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The Washington Post

The reformulation of the powerful painkiller OxyContin in 2010 is the chief driver of the explosion in heroin overdose deaths in subsequent years, according to a new working paper from researchers at the RAND Corp. and the Wharton School.

OxyContin, released by Purdue Pharma in 1996, is a powerful extended-release opioid designed to provide 12-hour relief to patients suffering from severe pain. The original formulation was particularly prone to abuse, as drug users found that they could crush the pills and chew, snort or inject them in order to deliver 12 hours of powerful painkiller dosage all at once.

In 2007, Purdue pleaded guilty to misleading consumers about the risk of abuse associated with the drug. The company paid $600 million in fines, and in 2010 it released a new formulation of the drug that made it extremely difficult to crush or dissolve the pills in an attempt to make it harder to abuse. It was the first drug to receive an “abuse-deterrent” designation from the FDA.

That reformulation was one of a number of steps taken by authorities across the country to limit the number of prescription painkiller overdose deaths, which by then had been trending sharply upward for more than a decade. Other interventions included the use of Prescription Drug Monitoring Programs to track the sale of prescription painkillers, and a “pill mill” law in Florida passed in 2010 putting tighter regulations on pain clinics that in some cases dispensed painkillers recklessly.

Taken together, these interventions have been widely credited with staving off the rise of prescription painkiller deaths. But they came with an unintended side effect: a subsequent heroin epidemic that now kills more people each year than most prescription painkillers combined.

The working paper, published this week by the National Bureau of Economic Research, shows that the OxyContin reformulation was by far the single largest driver of the shift to heroin, accounting for “as much as 80 percent of the three-fold increase in heroin mortality since 2010,” the authors found.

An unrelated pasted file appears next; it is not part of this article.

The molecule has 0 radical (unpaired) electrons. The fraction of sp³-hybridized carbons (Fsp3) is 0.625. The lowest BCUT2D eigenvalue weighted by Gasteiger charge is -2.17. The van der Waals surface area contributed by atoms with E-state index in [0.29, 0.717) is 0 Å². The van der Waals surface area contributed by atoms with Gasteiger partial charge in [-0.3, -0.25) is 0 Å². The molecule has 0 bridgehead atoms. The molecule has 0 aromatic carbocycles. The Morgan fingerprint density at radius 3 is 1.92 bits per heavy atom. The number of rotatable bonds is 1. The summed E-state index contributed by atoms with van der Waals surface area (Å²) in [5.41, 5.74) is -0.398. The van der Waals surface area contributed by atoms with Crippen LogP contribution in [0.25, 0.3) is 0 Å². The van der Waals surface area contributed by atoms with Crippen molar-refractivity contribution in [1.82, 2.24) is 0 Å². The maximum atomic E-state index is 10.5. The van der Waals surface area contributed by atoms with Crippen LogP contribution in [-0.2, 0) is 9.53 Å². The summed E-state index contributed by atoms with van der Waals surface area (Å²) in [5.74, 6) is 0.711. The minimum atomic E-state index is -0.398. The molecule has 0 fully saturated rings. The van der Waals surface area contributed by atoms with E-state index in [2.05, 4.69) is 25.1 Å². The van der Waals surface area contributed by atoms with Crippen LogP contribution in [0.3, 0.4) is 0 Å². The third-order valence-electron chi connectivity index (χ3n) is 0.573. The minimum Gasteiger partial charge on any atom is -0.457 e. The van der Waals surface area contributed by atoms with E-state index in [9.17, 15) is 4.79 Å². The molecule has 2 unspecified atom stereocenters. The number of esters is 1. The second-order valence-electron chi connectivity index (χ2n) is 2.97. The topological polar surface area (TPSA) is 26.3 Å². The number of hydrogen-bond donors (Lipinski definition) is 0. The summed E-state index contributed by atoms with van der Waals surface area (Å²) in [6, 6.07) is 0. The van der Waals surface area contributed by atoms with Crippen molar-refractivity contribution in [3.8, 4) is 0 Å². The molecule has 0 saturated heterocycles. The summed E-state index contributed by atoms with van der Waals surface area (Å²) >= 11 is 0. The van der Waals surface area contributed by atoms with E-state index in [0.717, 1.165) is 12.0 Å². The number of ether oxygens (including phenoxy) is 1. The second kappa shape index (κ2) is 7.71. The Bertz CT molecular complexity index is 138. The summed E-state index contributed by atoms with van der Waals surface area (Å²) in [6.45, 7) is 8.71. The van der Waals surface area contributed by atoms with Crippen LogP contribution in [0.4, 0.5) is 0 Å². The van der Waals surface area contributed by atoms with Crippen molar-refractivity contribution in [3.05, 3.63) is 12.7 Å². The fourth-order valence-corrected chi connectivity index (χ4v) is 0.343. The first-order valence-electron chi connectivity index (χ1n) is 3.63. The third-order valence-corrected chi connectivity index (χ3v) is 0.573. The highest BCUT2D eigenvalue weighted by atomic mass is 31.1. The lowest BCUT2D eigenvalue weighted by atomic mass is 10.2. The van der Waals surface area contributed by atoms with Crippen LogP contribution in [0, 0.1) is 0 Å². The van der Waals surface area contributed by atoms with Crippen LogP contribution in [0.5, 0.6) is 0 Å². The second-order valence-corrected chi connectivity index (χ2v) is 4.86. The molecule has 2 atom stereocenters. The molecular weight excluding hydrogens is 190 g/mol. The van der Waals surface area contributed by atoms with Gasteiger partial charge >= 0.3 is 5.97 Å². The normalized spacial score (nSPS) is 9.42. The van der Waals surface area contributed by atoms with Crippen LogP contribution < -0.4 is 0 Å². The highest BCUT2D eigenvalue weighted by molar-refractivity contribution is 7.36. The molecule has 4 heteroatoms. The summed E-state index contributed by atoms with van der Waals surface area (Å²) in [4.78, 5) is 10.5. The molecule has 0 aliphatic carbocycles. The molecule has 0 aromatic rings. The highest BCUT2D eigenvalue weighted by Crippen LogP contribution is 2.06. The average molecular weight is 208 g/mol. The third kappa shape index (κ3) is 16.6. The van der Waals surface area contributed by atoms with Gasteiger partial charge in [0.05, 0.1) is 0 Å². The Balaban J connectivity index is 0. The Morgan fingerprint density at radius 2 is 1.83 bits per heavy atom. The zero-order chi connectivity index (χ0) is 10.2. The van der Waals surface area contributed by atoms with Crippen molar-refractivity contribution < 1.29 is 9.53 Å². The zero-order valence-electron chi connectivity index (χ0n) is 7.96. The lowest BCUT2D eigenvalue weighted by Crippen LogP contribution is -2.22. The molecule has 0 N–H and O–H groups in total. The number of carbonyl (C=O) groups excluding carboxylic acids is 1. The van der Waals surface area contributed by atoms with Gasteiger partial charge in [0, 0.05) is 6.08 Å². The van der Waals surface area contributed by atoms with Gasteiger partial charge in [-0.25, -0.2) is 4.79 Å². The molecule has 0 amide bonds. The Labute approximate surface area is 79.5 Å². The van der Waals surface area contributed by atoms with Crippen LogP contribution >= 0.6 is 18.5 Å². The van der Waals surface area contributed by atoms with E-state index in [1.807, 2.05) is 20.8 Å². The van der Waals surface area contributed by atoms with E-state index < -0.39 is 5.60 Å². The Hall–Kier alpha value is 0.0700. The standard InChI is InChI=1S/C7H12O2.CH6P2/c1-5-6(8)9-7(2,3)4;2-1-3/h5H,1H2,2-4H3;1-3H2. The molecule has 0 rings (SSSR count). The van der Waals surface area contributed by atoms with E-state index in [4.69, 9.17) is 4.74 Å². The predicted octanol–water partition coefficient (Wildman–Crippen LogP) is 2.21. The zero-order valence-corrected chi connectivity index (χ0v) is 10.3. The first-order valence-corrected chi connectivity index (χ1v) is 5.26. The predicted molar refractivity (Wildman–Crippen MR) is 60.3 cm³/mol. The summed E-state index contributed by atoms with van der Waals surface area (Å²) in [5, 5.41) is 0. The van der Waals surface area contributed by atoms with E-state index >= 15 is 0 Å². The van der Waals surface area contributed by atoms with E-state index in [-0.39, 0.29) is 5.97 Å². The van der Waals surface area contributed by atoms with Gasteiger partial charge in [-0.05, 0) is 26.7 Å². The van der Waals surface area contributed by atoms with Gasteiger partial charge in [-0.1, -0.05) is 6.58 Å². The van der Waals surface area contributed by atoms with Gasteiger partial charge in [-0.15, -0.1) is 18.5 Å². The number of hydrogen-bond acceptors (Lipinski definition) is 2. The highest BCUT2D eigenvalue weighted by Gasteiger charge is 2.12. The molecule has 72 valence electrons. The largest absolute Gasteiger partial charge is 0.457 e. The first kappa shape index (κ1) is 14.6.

They arrived at this estimate by looking at the differences in heroin deaths, post-2010, in states that had differing rates of OxyContin abuse before the 2010 reformulation.

If heroin deaths increased more in states that had large rates of OxyContin abuse before 2010, the authors reasoned, that would be a strong indicator that the reformulation drove more OxyContin users to abuse heroin. And that’s exactly what they found.

“States with the highest initial rates of OxyContin misuse experienced the largest increases in heroin deaths,” they write. “Results show that this differential increase in heroin deaths began precisely in the year following reformulation.”

Moreover, prior to 2010, there was no correlation between OxyContin abuse and heroin mortality. “Both the levels and trends in heroin deaths were nearly identical across states with high or low initial rates of OxyContin misuse before 2010,” the study found.

The study determined that the OxyContin reformulation was indeed successful at reducing OxyContin abuse. But, “each percentage point reduction in the rate of OxyContin misuse due to reformulation leads to 3.1 more heroin-related deaths per 100,000.”


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